Filming of Malaysian war movie 'Malbatt' in Turkiye halted as locals thought it was real

'Malbatt: Misi Bakara' is based on an operation Malaysian Army participated in back in 1993. Photo: Handout

After working on the film Malbatt: Misi Bakara since 2018, director Adrian Teh is relieved that the film will finally be released at cinemas nationwide on Aug 24.

Based on the real events that took place in 1993 at Mogadishu, Somalia, the war movie tells the story of the 19th Battalion Malay Regiment (or Malbatt) that was deployed to rescue American soldiers who were trapped there.

To truly capture the bravery of the soldiers of this battalion, Teh travelled with his cast and crew to Turkiye and recreated tanks and guns that were used in this mission back in the 1990s.

At a press conference to showcase the film's first trailer, Teh said: “Explosions we feature here (in the trailer) are real and it was the first time that the actors experienced explosions so close to them.”

It was all too real that while filming at Gaziantep, a city at the south of Turkiye – which borders Syria, where a civil war has been on-going for 12 years now – some people thought that the country was gearing up for war.

"If we travelled by car, we would reach Syria from where we were (in Gaziantep). We were that close," said the director of Paskal: The Movie.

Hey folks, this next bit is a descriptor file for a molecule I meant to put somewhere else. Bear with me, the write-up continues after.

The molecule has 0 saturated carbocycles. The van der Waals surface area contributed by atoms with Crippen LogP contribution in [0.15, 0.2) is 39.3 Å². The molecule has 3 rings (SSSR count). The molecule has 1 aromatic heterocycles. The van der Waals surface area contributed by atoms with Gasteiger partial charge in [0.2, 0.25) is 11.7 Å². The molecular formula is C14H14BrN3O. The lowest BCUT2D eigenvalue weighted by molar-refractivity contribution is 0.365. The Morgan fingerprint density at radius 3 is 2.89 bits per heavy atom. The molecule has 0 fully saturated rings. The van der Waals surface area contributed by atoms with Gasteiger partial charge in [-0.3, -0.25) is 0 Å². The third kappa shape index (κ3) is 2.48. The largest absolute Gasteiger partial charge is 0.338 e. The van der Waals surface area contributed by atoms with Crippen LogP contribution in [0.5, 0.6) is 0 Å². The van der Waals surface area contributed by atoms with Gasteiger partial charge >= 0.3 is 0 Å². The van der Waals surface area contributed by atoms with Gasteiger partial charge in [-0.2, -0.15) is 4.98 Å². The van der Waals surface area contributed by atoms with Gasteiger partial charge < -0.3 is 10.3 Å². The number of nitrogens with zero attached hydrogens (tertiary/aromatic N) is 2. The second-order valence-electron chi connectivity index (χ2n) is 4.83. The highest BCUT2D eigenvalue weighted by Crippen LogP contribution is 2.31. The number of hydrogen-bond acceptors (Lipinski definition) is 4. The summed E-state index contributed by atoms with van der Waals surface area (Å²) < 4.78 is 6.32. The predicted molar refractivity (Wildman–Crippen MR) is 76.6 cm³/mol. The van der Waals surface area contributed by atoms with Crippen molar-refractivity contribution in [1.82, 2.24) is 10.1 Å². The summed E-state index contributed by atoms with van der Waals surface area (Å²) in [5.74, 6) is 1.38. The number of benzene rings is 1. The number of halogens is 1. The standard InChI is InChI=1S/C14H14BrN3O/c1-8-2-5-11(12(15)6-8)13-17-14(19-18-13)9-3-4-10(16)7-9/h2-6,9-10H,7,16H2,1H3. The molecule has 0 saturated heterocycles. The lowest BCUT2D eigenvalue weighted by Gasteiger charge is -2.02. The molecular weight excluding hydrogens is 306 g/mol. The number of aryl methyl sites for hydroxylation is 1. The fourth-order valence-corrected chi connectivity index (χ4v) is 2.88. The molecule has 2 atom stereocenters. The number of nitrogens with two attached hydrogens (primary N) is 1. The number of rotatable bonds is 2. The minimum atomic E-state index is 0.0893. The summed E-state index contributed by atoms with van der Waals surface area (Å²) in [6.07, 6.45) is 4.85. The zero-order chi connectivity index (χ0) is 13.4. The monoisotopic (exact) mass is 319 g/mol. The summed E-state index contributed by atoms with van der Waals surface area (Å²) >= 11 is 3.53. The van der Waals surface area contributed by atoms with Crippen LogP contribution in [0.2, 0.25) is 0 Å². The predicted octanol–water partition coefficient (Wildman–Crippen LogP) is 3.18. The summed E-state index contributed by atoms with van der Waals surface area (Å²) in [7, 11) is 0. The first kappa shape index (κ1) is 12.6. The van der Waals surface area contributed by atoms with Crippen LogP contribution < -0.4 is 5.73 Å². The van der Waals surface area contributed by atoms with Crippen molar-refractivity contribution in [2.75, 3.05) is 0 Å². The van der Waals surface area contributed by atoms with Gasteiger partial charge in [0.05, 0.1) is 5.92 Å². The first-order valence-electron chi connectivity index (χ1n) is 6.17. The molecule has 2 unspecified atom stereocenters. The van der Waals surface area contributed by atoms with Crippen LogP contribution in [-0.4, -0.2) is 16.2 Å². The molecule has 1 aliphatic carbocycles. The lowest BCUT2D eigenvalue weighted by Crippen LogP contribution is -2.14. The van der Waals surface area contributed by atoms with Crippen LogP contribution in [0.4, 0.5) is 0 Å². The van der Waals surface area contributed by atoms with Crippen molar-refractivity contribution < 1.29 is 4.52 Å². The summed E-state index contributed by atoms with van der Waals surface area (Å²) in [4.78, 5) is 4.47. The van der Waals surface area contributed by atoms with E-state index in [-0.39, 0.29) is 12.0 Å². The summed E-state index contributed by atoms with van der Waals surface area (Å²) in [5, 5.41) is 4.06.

"When we went to Gaziantep, we basically took over the area – we closed the road, we blocked the city; we built tanks, APCs, military vehicles, and we filmed a lot of gun fights at night.

"While the people in Gaziantep knew we were making a movie, the people on the other side of the border did not. All they could see was military vehicles travelling on the road."

According to Teh, some folks took to social media to question why there were military activities in Turkiye soil. When it went viral, the officials of Gaziantep had to stop Teh and his crew from continuing filming.

Teh said: "We had to do some PR work to rectify the situation. I went to see mayor of Gaziantep and explained to her what we were doing and that the military assets were nothing more than props, they do not function basically."

"The mayor then arranged for a few international media to visit the set, so there's no misunderstanding," shared Teh with a laugh.

"That was one of many challenges we faced making this film."

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